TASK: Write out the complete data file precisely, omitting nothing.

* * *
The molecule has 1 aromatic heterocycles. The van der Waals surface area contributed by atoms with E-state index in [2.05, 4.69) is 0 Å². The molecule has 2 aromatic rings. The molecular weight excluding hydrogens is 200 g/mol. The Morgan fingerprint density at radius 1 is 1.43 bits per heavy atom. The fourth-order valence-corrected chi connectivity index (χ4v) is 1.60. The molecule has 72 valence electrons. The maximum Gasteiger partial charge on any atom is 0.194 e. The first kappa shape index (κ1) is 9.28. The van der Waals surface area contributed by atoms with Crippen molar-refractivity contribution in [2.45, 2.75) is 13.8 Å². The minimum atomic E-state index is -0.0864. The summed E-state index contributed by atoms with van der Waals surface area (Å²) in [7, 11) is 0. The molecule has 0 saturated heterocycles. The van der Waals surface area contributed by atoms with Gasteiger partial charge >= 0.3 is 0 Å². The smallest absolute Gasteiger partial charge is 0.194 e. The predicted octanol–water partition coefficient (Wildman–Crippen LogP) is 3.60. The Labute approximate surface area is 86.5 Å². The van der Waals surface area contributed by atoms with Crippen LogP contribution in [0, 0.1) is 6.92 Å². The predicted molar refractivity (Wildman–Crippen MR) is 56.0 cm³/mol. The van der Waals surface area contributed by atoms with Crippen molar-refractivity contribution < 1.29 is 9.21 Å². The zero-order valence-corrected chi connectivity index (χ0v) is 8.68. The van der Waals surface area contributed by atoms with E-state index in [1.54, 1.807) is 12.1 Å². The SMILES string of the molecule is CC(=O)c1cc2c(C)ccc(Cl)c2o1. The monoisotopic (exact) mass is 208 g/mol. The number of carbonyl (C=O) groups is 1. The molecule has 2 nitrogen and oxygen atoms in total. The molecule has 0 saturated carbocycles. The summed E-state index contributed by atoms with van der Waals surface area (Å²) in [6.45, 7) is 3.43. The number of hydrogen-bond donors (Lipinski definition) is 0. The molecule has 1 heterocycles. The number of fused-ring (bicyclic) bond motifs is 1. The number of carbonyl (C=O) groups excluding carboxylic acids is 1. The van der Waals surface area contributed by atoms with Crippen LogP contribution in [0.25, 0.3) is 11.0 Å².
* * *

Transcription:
The molecule has 1 aromatic heterocycles. The van der Waals surface area contributed by atoms with E-state index in [2.05, 4.69) is 0 Å². The molecule has 2 aromatic rings. The molecular weight excluding hydrogens is 200 g/mol. The Morgan fingerprint density at radius 1 is 1.43 bits per heavy atom. The fourth-order valence-corrected chi connectivity index (χ4v) is 1.60. The molecule has 72 valence electrons. The maximum Gasteiger partial charge on any atom is 0.194 e. The first kappa shape index (κ1) is 9.28. The van der Waals surface area contributed by atoms with Crippen molar-refractivity contribution in [2.45, 2.75) is 13.8 Å². The minimum atomic E-state index is -0.0864. The summed E-state index contributed by atoms with van der Waals surface area (Å²) in [7, 11) is 0. The molecule has 0 saturated heterocycles. The van der Waals surface area contributed by atoms with Gasteiger partial charge >= 0.3 is 0 Å². The smallest absolute Gasteiger partial charge is 0.194 e. The predicted octanol–water partition coefficient (Wildman–Crippen LogP) is 3.60. The Labute approximate surface area is 86.5 Å². The van der Waals surface area contributed by atoms with Crippen LogP contribution in [0, 0.1) is 6.92 Å². The predicted molar refractivity (Wildman–Crippen MR) is 56.0 cm³/mol. The van der Waals surface area contributed by atoms with Crippen molar-refractivity contribution < 1.29 is 9.21 Å². The zero-order valence-corrected chi connectivity index (χ0v) is 8.68. The van der Waals surface area contributed by atoms with E-state index in [1.54, 1.807) is 12.1 Å². The SMILES string of the molecule is CC(=O)c1cc2c(C)ccc(Cl)c2o1. The monoisotopic (exact) mass is 208 g/mol. The number of carbonyl (C=O) groups is 1. The molecule has 2 nitrogen and oxygen atoms in total. The molecule has 0 saturated carbocycles. The summed E-state index contributed by atoms with van der Waals surface area (Å²) in [6.45, 7) is 3.43. The number of hydrogen-bond donors (Lipinski definition) is 0. The molecule has 1 heterocycles. The number of fused-ring (bicyclic) bond motifs is 1. The number of carbonyl (C=O) groups excluding carboxylic acids is 1. The van der Waals surface area contributed by atoms with Crippen LogP contribution in [0.25, 0.3) is 11.0 Å².